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U.S. Navy Ensign Timothy Bleigh clearly recalls when the bomb went off. The Mine-Resistant Ambush Protected (MRAP) tactical vehicle flipped several times through the air before it landed partly on its roof. Bleigh shares his story and reflects on how his difficult recovery, which included a Traumatic Brain Injury (TBI), influenced how he approaches patient care.
Triggers are weird. A seemingly innocuous thing happens or there is a tiny deviation from routine and you or your loved one loses it. From the outside, it seems like a total overreaction but for the person who has been triggered, it is a fight-or-flight response.
Over the last couple of years, I’ve discovered mindfulness and have learned the value of living life “in the moment.” It’s a learned skill that has enabled me to find peace in my life. In what amounts to almost an irony, I no longer have much of my past to recall. The future never really comes. By circumstance, rather than any virtue, I am now forced to live in the moment.
This month has been a whirlwind of pain, triggers, and generally not great behavior from both Russ and myself. Our eldest daughter, Elizabeth Shade-Ware, died unexpectedly in her sleep. Suffice it to say, I am a wreck...
If there’s one thing that is all but guaranteed after a brain injury, it’s uncertainty. So much of what we face as survivors is unique to the brain injury community. Brain injury is often — but not always — invisible to others and no two brain injuries are alike. The challenges I face are often different from those other survivors face. Often invisible, and always unpredictable, brain injury is a unique confluence of challenges.
But this is how I’ve been feeling about the holidays this year. I just don’t want to. There is so much going on at home, at work, and in the world, and it’s all weighing heavily on my mind. There is just too much!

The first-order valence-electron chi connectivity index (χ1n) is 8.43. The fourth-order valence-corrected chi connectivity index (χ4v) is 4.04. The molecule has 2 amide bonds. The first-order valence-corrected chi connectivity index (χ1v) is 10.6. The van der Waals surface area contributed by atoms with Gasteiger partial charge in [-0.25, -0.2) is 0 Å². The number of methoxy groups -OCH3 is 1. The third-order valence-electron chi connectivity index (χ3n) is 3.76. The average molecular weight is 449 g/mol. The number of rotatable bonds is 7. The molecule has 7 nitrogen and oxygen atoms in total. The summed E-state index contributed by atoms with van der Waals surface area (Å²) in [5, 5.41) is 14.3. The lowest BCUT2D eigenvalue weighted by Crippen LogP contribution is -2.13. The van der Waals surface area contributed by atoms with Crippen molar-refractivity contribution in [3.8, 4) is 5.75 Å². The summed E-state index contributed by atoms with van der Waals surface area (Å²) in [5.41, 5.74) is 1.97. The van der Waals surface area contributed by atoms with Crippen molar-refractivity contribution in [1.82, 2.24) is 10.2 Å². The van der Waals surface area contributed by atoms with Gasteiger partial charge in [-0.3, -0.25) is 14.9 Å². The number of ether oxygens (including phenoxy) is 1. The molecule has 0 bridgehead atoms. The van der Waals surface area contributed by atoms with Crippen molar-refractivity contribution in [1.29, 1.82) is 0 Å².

It is with profound sadness that I share that someone very dear to me is nearing death. In fact, he may not still be with us by the time this is published. As one of the most cherished relationships in my life, his imminent death is kicking the legs out from underneath me.
I almost died giving birth. I don’t talk about it much because I didn’t die. I am here. Baby just turned 6 and her little sister is 4. They are thick as thieves and their dad and I are over the moon. But I almost died.
“During pregnancy, a mother celebrates the journey with family and friends — think baby names, baby showers, nurseries, tiny clothes … smiles from strangers and proud hands on an ever-expanding belly. The journey of being pregnant is both personal and public. So, what should be one of the most magical experiences shared with family, friends, and colleagues becomes one of private emotional and physical trauma in a closed room, an experience that is then often not acknowledged nor spoken about. The mother returns home still looking pregnant, her hormones still acting as if she is pregnant, but her arms and heart are empty.”
September is Suicide Prevention Awareness Month. If you are military-connected then you know the 22-veterans-a-day average. You’ve seen the blue ribbons plastered everywhere on base/post. If you are a veteran or caregiver, you’ve seen similar posters at the VA. You’ve probably gone to an annual suicide prevention training or two. You know the signs, you know what to look for and what to do if you are worried about someone’s safety. But nothing can truly prepare you for when it happens.
The more I start to recognize what I am feeling — both physically and emotionally — the more I can speak up for myself, and advocate for what I need. It is not easy, and not something that everyone wants to hear, but I need to care for myself, too.
It’s not always heavy metal or even hard rock, but it is usually very loud, with a driving beat. Why? What is it about that thumping bass that veterans, at least in our circle of friends, seem to love blasting at top volume? Is it their battle cry?
I think what’s crucial to understand is that we are not our emotions. I read somewhere that if you visualize yourself standing behind a waterfall, you can watch your emotions, one by one, fall with the water. They come, they go, they wash over you, but they are not you.
I have been speaking with veterans and military family members for BrainLine’s Veteran Voices series. They tell us their stories in an attempt to help anyone who might be experiencing issues with PTSD/TBI. Working with BrainLine has also made me realize just how much trauma occurs both during military service and before.